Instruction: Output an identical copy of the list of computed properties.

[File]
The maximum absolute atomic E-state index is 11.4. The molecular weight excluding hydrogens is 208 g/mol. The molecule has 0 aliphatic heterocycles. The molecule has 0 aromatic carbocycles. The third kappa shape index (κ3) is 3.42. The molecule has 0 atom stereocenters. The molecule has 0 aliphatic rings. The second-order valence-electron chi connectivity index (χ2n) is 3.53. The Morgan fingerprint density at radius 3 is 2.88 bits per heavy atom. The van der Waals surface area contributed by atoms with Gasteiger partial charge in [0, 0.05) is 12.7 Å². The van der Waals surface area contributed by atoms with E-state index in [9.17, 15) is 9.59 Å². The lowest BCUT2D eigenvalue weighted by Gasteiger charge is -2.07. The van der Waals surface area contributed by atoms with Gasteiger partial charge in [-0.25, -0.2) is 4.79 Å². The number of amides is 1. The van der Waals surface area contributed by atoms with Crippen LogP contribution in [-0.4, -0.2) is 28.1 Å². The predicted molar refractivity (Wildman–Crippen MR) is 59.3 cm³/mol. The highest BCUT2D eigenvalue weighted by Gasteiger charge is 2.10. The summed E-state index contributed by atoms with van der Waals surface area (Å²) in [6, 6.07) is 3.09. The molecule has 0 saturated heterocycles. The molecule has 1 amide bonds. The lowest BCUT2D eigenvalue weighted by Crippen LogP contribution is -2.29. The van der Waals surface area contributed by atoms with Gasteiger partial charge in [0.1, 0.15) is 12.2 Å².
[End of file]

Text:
The maximum absolute atomic E-state index is 11.4. The molecular weight excluding hydrogens is 208 g/mol. The molecule has 0 aliphatic heterocycles. The molecule has 0 aromatic carbocycles. The third kappa shape index (κ3) is 3.42. The molecule has 0 atom stereocenters. The molecule has 0 aliphatic rings. The second-order valence-electron chi connectivity index (χ2n) is 3.53. The Morgan fingerprint density at radius 3 is 2.88 bits per heavy atom. The van der Waals surface area contributed by atoms with Gasteiger partial charge in [0, 0.05) is 12.7 Å². The van der Waals surface area contributed by atoms with E-state index in [9.17, 15) is 9.59 Å². The lowest BCUT2D eigenvalue weighted by Gasteiger charge is -2.07. The van der Waals surface area contributed by atoms with Gasteiger partial charge in [-0.25, -0.2) is 4.79 Å². The number of amides is 1. The van der Waals surface area contributed by atoms with Crippen LogP contribution in [-0.4, -0.2) is 28.1 Å². The predicted molar refractivity (Wildman–Crippen MR) is 59.3 cm³/mol. The highest BCUT2D eigenvalue weighted by Gasteiger charge is 2.10. The summed E-state index contributed by atoms with van der Waals surface area (Å²) in [6, 6.07) is 3.09. The molecule has 0 saturated heterocycles. The molecule has 1 amide bonds. The lowest BCUT2D eigenvalue weighted by Crippen LogP contribution is -2.29. The van der Waals surface area contributed by atoms with Gasteiger partial charge in [0.1, 0.15) is 12.2 Å².